No sane economist can possibly maintain that a deplorable record of merely 1,054,000 net new private sector jobs over five years is an indication of a healthy economy. The total number of private sector jobs created over the five year period is 500,000 jobs less than one year’s legal and illegal immigration! (In a December 2005 Center for Immigration Studies report based on the Census Bureau’s March 2005 Current Population Survey, Steven Camarota writes that there were 7,9 million new immigrants between January 2000 and March 2005.)

The economics profession has failed America. It touts a meaningless number while joblessness soars. Lazy journalists at the New York Times simply rewrite the Bush administration’s press releases.

On February 10 the Commerce Department released a record US trade deficit in goods and services for 2005–$726 billion. The US deficit in Advanced Technology Products reached a new high. Offshore production for home markets and jobs outsourcing has made the US highly dependent on foreign provided goods and services, while simultaneously reducing the export capability of the US economy. It is possible that there might be no exchange rate at which the US can balance its trade.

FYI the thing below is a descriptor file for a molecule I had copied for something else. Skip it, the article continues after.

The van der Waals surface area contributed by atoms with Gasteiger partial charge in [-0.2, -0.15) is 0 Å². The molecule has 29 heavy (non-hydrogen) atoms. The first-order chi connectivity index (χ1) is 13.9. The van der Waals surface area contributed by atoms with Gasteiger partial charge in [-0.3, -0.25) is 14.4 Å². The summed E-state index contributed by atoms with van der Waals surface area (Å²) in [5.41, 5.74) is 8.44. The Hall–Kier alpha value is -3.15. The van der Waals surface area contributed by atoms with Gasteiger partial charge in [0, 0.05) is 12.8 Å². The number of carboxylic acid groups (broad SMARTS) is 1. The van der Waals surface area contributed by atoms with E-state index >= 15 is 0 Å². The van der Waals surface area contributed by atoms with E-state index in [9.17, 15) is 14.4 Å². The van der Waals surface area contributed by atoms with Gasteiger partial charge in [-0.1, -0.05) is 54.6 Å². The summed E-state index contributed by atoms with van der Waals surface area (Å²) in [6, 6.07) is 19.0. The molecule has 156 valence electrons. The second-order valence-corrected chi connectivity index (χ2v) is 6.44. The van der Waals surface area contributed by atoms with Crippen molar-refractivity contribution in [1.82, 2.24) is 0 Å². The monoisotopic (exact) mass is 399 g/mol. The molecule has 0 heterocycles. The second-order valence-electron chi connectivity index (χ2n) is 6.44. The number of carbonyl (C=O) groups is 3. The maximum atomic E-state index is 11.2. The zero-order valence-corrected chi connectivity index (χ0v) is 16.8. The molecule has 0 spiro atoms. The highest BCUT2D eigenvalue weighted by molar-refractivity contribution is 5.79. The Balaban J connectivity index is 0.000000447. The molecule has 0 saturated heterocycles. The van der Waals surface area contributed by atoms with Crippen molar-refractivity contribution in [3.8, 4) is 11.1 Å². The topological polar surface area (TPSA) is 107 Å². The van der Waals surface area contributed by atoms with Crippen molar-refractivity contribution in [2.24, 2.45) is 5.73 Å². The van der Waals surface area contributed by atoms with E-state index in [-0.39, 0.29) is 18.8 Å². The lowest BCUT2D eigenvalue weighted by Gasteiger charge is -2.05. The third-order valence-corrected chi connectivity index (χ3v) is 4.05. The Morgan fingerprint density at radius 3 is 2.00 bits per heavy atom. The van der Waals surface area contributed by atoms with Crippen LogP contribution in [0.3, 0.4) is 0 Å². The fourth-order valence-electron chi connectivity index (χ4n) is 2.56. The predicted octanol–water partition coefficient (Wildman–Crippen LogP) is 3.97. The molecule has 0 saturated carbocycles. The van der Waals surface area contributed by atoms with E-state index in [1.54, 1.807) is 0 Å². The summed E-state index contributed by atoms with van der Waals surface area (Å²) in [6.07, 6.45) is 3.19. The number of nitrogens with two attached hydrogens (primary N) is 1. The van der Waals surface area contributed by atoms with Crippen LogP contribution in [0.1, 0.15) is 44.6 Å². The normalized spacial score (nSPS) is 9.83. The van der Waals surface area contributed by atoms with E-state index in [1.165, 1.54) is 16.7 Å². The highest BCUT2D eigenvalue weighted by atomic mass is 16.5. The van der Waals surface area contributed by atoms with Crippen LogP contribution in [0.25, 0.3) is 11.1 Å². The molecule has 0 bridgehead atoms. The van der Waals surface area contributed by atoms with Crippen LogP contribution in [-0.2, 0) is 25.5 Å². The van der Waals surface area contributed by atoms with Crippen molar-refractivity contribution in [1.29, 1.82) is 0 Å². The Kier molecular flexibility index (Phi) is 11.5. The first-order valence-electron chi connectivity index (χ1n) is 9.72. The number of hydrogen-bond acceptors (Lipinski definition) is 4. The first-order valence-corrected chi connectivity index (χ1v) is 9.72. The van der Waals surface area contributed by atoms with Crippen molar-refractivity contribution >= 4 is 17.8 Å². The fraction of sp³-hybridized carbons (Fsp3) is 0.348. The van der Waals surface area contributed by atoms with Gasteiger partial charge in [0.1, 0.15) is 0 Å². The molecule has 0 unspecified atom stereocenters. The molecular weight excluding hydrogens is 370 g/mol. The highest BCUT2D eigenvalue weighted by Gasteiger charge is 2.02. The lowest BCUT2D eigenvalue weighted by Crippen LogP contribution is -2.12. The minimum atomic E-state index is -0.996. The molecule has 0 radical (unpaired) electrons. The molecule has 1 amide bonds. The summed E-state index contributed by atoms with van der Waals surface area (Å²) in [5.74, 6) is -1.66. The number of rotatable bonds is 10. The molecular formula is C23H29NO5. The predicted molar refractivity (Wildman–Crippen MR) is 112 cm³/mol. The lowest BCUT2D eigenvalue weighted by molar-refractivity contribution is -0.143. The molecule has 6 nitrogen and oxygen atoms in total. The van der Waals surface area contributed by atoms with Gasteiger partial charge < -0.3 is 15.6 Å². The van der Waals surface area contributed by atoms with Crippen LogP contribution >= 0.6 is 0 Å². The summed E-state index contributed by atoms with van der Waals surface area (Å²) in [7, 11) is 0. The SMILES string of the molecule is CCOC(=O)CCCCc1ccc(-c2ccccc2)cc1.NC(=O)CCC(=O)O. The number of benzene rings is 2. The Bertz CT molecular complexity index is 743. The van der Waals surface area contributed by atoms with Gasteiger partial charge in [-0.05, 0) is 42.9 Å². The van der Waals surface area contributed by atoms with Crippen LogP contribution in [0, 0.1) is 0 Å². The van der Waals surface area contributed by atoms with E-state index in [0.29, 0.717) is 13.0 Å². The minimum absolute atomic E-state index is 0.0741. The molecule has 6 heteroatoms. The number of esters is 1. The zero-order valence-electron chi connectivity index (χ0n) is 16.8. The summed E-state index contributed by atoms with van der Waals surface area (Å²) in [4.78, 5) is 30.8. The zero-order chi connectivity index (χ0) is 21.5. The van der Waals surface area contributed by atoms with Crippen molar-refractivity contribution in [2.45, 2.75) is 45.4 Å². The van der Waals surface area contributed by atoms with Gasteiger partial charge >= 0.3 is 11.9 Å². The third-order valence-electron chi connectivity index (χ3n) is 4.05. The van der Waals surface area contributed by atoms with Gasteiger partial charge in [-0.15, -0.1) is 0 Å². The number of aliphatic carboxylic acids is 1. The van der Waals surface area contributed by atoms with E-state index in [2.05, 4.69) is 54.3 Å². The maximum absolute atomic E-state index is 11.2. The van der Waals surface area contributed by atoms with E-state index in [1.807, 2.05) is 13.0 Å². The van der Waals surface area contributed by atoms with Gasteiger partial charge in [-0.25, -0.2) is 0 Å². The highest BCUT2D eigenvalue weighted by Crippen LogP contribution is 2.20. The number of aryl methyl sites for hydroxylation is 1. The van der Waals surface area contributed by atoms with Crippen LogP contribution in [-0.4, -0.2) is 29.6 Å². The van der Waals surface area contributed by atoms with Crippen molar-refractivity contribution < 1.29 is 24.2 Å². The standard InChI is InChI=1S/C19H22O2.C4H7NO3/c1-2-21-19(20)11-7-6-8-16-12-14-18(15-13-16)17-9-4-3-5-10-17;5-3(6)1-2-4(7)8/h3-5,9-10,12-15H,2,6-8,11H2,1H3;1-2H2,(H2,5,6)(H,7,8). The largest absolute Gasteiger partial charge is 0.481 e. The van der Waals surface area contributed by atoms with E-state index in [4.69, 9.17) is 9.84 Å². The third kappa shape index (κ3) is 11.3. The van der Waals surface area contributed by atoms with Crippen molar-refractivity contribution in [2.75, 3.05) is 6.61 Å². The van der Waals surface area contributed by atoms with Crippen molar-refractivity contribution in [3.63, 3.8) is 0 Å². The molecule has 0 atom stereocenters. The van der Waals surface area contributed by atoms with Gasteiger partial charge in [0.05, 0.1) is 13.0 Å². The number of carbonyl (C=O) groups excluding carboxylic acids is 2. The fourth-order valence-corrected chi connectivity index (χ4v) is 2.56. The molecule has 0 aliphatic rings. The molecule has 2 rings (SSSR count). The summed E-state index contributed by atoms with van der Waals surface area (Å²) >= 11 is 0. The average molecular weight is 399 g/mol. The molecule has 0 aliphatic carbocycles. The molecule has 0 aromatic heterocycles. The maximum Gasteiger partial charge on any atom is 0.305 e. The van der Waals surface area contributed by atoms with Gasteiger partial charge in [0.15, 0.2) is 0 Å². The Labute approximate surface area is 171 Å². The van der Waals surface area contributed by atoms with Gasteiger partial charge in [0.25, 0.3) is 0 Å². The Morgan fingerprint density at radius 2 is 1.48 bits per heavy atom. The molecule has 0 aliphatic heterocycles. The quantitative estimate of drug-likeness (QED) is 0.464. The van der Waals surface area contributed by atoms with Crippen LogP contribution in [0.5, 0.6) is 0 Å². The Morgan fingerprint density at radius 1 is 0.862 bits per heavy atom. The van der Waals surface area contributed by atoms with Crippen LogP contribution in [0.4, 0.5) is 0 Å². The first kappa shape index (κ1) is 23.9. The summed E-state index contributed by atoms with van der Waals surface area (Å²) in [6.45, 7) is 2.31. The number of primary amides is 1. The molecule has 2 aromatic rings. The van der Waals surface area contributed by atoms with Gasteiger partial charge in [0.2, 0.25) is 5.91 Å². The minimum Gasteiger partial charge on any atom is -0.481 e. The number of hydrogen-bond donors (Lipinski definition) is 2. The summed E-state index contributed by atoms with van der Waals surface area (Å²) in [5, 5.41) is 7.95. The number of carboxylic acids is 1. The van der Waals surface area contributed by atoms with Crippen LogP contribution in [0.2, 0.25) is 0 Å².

Polls indicate that the Bush administration is succeeding in whipping up fear and hysteria about Iran. The secretary of defense is promising Americans decades-long war. Is death in battle Bush’s solution to the job depression? Will Asians finance a decades-long war for a bankrupt country?

Paul Craig Roberts was Assistant Secretary of the Treasury in the Reagan administration. He was Associate Editor of the Wall Street Journal editorial page and Contributing Editor of National Review. He is coauthor of The Tyranny of Good Intentions.He can be reached at:

John Konop February 22, 2007 at 3:41 pm

Now Dan factor in 12 to 20 million illegal immigrants that are using fake SS card via the SS department.

BTW the SS department fakee SS #s in 2004 was 8 million. In their report they even told Congress it was mainly illegal immigrants in their opinion.

Do you think that # got bigger or smaller of fake SS #s since 2004?

The only way the BLS number is correct is if millions of Americans went to Mexico or somewhere as illegal immigrants. BTW I have not senn any articles about that issue have you?

Don Boudreaux February 22, 2007 at 3:48 pm